The best funny poems to share with friends

Our selection of the funniest poems guaranteed to put a smile on your face. 

A witty poem can be just the thing to brighten our mood and put a smile on the face of everyone around us. Here, we share a selection of our favourite funny poems that are sure to make you laugh and which you'll love sharing with family and friends.

'Vanity' by Brian Patten

When I broke the mirror I bought a new one. 

I didn’t like what I saw, 

So I took it back to the shop and asked for one 

Like the one I’d bought some years before.

A Poet for Every Day of the Year

by Allie Esiri

Book cover for A Poet for Every Day of the Year

Allie Esiri brings you 366 of the world's most spellbinding verse writers in this gorgeous anthology. Whether reading aloud or just sharing with loved ones, discover exciting new writers alongside some familiar favourites. Shakespeare, William Wordsworth, Christina Rossetti and Emily Bronte sit alongside Roger McGough, Wendy Cope, Imtiaz Dharker, Leonard Cohen, Sylvia Plath and Ocean Vuong. Each poem sits alongside a small introduction to the writer, providing biographical details and the odd quirky anecdote. A stunning collection to make poetry part of your daily routine.

'Mosquito at my Ear' by Kobayashi Issa, translated by Robert Hass 

Mosquito at my ear—

does he think

I’m deaf?

Taken from A Poet for Every Day of the Year

'Celia Celia' by Adrian Mitchell

When I am sad and weary

When I think all hope has gone

When I walk along High Holborn

I think of you with nothing on

Taken from A Poet for Every Day of the Year

'Funeral Shoes (Stop all the Crocs)' by Brian Bilston 

Stop all the Crocs, cut out these foam clogs,

Don’t let your footwear go to the dogs,

Silence the pavements from the Crocs’ fearsome slap,

Bring out the dustbin, put your Crocs into that.

Let the easyJets gather and circle in glee

To write on the sky the words CROC: R.I.P.

Organise parties and grand cavalcades,

Host dinners, bake cakes, throw victory parades.

He was her North, her South, her West and East,

Her Mini-Milk, her Fab, her Chocolate Feast.

But such thoughts were all packed away in a box,

From the moment she saw him wearing Crocs.

Crocs are passé now: discard all your pairs;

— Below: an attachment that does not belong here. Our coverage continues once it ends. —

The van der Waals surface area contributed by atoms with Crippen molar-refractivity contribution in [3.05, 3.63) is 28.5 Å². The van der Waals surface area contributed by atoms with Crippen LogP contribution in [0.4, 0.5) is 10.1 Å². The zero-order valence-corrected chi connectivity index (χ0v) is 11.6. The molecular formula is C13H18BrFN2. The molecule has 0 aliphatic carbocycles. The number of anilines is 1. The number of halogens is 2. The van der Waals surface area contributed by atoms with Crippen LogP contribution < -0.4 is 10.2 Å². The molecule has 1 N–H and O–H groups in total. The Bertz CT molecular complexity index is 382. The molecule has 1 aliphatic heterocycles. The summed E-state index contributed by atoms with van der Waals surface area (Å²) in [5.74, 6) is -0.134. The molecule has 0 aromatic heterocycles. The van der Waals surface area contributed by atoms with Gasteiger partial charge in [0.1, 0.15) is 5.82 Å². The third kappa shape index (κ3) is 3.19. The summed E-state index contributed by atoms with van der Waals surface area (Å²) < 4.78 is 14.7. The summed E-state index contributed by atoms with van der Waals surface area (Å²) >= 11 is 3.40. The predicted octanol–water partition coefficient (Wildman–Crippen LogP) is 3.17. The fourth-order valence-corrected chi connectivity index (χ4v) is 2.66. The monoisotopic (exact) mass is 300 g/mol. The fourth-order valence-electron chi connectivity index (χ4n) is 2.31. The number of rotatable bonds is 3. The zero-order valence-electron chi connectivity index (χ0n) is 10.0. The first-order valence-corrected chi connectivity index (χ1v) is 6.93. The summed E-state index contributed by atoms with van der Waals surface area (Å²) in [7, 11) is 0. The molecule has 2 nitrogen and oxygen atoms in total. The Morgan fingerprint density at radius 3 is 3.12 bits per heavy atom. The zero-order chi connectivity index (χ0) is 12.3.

Lob them onto the waves, recite a prayer.

Watch them drift out to where sea and sky meet,

And beg for forgiveness from your poor feet.

Diary of a Somebody

by Brian Bilston

Book cover for Diary of a Somebody

Shortlisted for the Costa First Novel Award 2019, Diary of a Somebody is the hilarious debut novel from the unofficial Poet Laureate of Twitter, Brian Bilston. On 1 January Brian makes a New Year’s resolution – to write a poem every day for a year – convinced it will change his life. And Brian’s life certainly needs improving. But when his poetry club arch-nemesis Toby Salt goes missing, Brian finds himself the number one suspect. Can he solve the mystery of Toby’s disappearance before it’s too late?

Listen to Ben Miller read three poems from Diary of a Somebody

'Thief' by Brian Bilston 

You caught me stealing a glance at you.

Ordered me to empty out my pockets.

I shook my booty onto the table:

a swiped charge card,

a nose I’d pinched,

one poached egg,

a ruler (half-inched),

a gaze I’d shifted,

some spirits lifted,

and selected other stolen moments.

You told me to stop thieving

and start behaving.

Fat chance.

I’ve even nicked myself


Taken from Diary of a Somebody

'I would like to apologise for the delay' by Brian Bilston 

I would like to apologise for the delay

in coming to work today.

This is due to a signalling failure

between my primary motor cortex and pyramidal motor pathway.

I shall remain here instead,

sidelined in this bed,

until further notice.

I would like to apologise for the delay

in going for a run today.

This is due to leaves on the tracksuit

I wore last week,

during my unsuccessful attempt to bury myself

in a coppiced wood.

I would be there still, if I could.

I would like to apologise for the delay

in joining your skiing holiday.

This is due to the wrong kind of snow,

which, as far as I’m concerned, is any kind of snow

that enables people

to hurtle down slopes, at speed,

on skis.

I would like to apologise for the delay

in taking part in life today.

This is due to delays.

Taken from Diary of a Somebody

'Mrs Icarus 'by Carol Ann Duffy 

I’m not the first or the last 

to stand on a hillock, 

watching the man she married

 prove to the world 

he’s a total, utter, absolute, Grade A pillock.

Collected Poems

by Carol Ann Duffy

Book cover for Collected Poems

Containing all of the poems from her nine volumes of adult poetry, as well as her beloved Christmas poems, this is the essential collection for and Carol Ann Duffy fans, or anyone wanting to discover her for the first time.